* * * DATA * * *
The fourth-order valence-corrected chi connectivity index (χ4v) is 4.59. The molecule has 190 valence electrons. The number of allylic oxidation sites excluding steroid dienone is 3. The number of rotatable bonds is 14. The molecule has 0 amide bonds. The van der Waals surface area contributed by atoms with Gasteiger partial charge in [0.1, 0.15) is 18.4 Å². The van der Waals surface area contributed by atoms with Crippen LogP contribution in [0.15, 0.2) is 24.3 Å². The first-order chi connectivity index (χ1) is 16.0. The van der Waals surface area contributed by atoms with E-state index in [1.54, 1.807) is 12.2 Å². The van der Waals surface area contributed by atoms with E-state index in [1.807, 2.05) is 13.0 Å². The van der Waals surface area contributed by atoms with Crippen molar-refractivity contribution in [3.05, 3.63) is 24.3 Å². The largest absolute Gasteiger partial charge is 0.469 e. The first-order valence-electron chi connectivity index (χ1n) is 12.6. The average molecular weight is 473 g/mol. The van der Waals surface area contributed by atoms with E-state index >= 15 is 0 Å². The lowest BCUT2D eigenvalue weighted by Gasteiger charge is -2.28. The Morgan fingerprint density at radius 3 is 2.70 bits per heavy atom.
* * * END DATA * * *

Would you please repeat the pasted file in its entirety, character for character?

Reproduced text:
The fourth-order valence-corrected chi connectivity index (χ4v) is 4.59. The molecule has 190 valence electrons. The number of allylic oxidation sites excluding steroid dienone is 3. The number of rotatable bonds is 14. The molecule has 0 amide bonds. The van der Waals surface area contributed by atoms with Gasteiger partial charge in [0.1, 0.15) is 18.4 Å². The van der Waals surface area contributed by atoms with Crippen LogP contribution in [0.15, 0.2) is 24.3 Å². The first-order chi connectivity index (χ1) is 16.0. The van der Waals surface area contributed by atoms with E-state index in [1.54, 1.807) is 12.2 Å². The van der Waals surface area contributed by atoms with E-state index in [1.807, 2.05) is 13.0 Å². The van der Waals surface area contributed by atoms with Crippen molar-refractivity contribution in [3.05, 3.63) is 24.3 Å². The largest absolute Gasteiger partial charge is 0.469 e. The first-order valence-electron chi connectivity index (χ1n) is 12.6. The average molecular weight is 473 g/mol. The van der Waals surface area contributed by atoms with E-state index >= 15 is 0 Å². The lowest BCUT2D eigenvalue weighted by Gasteiger charge is -2.28. The Morgan fingerprint density at radius 3 is 2.70 bits per heavy atom.